Exact Answer: 6 weeks
The BCG (Bacille Calmette-Guérin) vaccine contains a specially weakened strain of the Tuberculosis (TB) germ. Note that it only allows the person to become immune to the disease, and does not cause Tuberculosis directly. The vaccine also can’t treat someone with an active TB infection. The BCG vaccine essentially prevents the person from being infected with Tuberculosis.
The BCG vaccine is usually advised for people who have had close contact with those who have been infected with the TB germ.
Tuberculosis is a bacterial infection that is caused by Mycobacterium tuberculosis bacteria. Although it can impact various parts of the body like kidneys, spine, and the brain, it primarily affects the lungs. With a regular course of medication (at least for 6 months), Tuberculosis is usually curable.
How Long After BCG Are You Immune?
|Time is taken to become immune after BCG vaccine||Time for which BCG vaccine lasts|
|6 weeks||At least 10 – 15 years|
The BCG vaccine takes up to 6 weeks to start building immunity against Tuberculosis in the body and can effectively work for up to 15 years.
The BCG vaccine requires a skin test to confirm that you are not infected with Tuberculosis beforehand. Once it is confirmed, then the BCG vaccine is administered. Unlike other vaccines which are done with a needle and syringe, the BCG vaccine implements a different route. For this, the doctor applies the vaccine liquid onto the skin of the arm, and a multi-pronged needle device is used to inject the skin through the vaccine liquid, delivering the liquid into the separate layers of skin.
The vaccine will result in tiny red bumps on the site of injection, about 10 to 14 days after receiving the vaccine. After 4 to 6 weeks, the area may swell, then shrink and fade over time. The vaccine either leaves no scar or a small circular one, depending on the person’s immune response, after 6 months.
It is important to cover your vaccination site with either soft cloth or gauze, for at least a day after vaccination, as it can spread the germ to anyone or anything that comes into contact with it.
Some of the most common side effects are fever, symptoms of the flu, neck and underarm glands that are swollen, soreness and bumps where the injection was administered, muscle pain. These side effects can last anywhere from a couple of weeks to even 5 months.
But you must contact a doctor if you experience side effects such as intense swelling of the skin that lasts for long, loss of appetite, severe tiredness, a fever of 103°F or higher, weight loss, aches in leg bone, ulcers, or drainage at the site of vaccination, etc. In addition, one may even have an allergic reaction to the vaccine, resulting in swelling of the face and throat regions, hives and rashes, and difficulty breathing. Emergency medical assistance is required in this case.
Why Does It Take That Long To Be Immune After BCG?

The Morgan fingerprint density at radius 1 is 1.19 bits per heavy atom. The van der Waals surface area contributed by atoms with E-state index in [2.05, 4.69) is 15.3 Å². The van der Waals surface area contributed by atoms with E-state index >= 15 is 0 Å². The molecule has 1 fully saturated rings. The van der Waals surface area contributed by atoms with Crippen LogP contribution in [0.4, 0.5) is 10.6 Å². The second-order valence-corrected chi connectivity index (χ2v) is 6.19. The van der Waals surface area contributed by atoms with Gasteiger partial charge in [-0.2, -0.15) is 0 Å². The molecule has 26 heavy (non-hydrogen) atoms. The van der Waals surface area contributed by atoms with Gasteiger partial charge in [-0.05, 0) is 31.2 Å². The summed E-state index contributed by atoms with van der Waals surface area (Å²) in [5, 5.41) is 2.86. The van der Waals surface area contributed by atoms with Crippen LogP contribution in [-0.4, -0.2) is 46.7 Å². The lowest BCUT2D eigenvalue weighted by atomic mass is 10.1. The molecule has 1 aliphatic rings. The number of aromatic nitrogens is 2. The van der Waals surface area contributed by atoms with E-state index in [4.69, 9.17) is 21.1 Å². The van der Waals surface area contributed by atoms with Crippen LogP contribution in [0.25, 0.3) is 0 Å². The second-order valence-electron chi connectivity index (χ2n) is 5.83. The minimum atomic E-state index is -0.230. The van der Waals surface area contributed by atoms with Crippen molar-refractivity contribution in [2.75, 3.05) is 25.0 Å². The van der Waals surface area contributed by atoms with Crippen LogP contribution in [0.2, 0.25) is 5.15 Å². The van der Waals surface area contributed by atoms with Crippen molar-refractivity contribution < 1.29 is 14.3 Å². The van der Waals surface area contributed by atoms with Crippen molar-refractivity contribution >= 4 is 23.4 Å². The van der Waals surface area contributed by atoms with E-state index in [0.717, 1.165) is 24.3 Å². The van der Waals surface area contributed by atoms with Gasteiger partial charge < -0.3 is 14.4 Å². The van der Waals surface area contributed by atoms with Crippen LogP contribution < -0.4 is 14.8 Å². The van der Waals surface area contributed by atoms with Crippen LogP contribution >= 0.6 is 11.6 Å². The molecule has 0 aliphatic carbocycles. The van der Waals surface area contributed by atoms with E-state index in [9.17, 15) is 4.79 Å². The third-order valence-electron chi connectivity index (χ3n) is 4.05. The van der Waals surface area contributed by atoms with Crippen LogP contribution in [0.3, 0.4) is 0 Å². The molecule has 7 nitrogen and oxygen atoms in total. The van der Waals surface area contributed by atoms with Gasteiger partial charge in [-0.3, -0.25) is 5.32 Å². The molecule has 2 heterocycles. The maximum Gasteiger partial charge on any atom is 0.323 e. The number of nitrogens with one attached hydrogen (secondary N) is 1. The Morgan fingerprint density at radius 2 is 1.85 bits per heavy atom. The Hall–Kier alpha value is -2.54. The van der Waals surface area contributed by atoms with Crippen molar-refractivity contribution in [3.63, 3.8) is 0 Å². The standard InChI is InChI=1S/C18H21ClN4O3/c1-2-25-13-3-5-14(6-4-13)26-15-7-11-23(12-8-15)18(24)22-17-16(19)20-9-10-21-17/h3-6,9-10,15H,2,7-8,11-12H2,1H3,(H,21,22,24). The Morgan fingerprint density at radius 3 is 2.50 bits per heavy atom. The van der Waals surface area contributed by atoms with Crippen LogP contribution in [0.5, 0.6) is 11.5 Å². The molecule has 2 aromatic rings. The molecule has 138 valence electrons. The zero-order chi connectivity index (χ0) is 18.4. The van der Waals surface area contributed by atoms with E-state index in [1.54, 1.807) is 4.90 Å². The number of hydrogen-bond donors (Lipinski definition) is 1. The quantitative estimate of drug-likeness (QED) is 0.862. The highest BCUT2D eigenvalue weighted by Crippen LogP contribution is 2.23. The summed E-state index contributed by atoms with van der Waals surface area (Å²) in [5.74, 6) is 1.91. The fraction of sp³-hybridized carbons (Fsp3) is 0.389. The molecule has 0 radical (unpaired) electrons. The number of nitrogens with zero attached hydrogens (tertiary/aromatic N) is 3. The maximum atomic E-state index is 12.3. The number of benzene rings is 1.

Since the BCG vaccine contains a strain of Tuberculosis bacteria that was carefully weakened beforehand, it stimulates the process of immunization in the human body. Although the BCG vaccine contains the bacteria itself, it will not cause Tuberculosis infection in the body.
The vaccine basically sets off an immune response from the body. This enables the person’s immune system to recognize and respond to the pathogen in the vaccine, just like it would have if it came into contact the first time around.
The BCG vaccine contains the antigens from the Tuberculosis bacteria, with the only difference, being that they are inactive, and therefore not dangerous. After the antigens from the vaccine enter the body, they trigger the B cells, which are responsible for making the antibodies that are required to treat the particular disease. B cells then reproduce rapidly to build a large army of B cells that are able to produce the required antibodies in large amounts, in response to the antigens that entered the body through the vaccine.
As a result of the vaccine, the body is able to produce an increased amount of antibodies that work against a targeted antigen, in this case, it is the TB bacterium.
As the antibodies are being produced inside the body, they are not activated yet, and so remain dormant. If the body naturally comes into contact with the same antigen later in the future, the dormant antibodies are activated and sent out to fight the infection. This is enabled by memory B cells, which remember the specific antibodies that are to be made and reproduce instantly to make them in order to treat the infection. This response is known as a secondary immune response, and is more effective and faster, than the body’s response without vaccination.
Therefore, over the course of 6 weeks, the vaccine helps the body learn how to curate the targeted antibodies against the specific infection.
The BCG vaccine is most recommended for children below 6 years of age, and/or children who are traveling to a country that has a greater count of tuberculosis infections.
People who live with a weaker immune system are usually advised against getting the BCG vaccine. Their weak immune system might be the result of having HIV, AIDS, any type of cancer, chemotherapy, radiation, steroid medications, or if one is breastfeeding.
In conclusion, it takes approximately 6 weeks after the BCG vaccine, for the body to build immunity against TB, in response to the Tuberculosis germ. Moreover, the effects of the vaccine can last up to 15 years after the first BCG shot.
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